With an overall haziness that not
only inhibits Frannie but also makes a
mess of the film's intent, "In the Cut"
relies on the overall aura of passion
and sexuality. An anti-climactic end-
ing to an already dismal effort leaves
one to wonder if the film is the wrong
genre or just another mediocre
remake of a novel.

We all have secrets, but some secrets are so tightly bound
by lies and time that the consequences are irreversible. Cole-
man Silk is a man trapped within his own secrecy. A progres-
sive Jewish classics professor in a sleepy Massachusetts town,
Silk is the pivotal character of "The Human Stain," a notably
faithful screen adaptation of the celebrated novel by Phillip
Roth with an undeniably riveting story that promises to sur-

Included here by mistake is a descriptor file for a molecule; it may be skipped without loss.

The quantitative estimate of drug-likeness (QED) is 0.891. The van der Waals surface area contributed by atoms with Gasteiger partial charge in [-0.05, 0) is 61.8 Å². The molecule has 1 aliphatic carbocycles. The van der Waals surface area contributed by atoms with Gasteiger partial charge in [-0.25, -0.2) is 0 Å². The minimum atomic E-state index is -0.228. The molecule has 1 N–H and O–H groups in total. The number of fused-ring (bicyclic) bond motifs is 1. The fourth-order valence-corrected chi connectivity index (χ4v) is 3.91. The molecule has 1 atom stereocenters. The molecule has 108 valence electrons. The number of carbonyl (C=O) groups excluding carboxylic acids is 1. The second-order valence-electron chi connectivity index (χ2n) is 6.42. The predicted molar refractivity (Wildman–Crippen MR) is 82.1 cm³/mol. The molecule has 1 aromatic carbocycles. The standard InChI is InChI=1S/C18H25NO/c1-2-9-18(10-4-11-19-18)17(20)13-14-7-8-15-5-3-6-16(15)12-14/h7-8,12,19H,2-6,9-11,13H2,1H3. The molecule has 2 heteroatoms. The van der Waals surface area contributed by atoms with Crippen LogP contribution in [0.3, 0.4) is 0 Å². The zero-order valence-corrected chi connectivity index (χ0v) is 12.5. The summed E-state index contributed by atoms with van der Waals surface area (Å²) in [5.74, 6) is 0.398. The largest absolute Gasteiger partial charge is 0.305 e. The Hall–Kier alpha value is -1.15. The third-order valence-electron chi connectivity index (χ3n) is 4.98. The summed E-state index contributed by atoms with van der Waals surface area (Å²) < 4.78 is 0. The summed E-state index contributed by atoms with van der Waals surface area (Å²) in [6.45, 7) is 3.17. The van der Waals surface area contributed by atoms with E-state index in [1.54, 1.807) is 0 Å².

prise and captivate.
Anthony Hopkins is an interesting choice for Silk, the
dean of a prestigious university, whose closet conceals a
daunting skeleton. Coleman is a compli-
cated and mysterious man, admirable
for his wisdom, self-possession and elo- The Human
quence under pressure. It is debatable Stain
whether Hopkins truly embodies the At Livonia's AMC 20
essence of Roth's finely crafted literary Miramax
character. What one cannot deny is the
seasoned actor's expertise in portraying the weathered and
wise, and his near-regal confidence on screen by no means
hinders the narrative.
When Silk is accused of racism on an unfounded technical-
ity, first his job and then his life break away in a matter of
hours. Outraged and alone, he soon finds a sympathizer and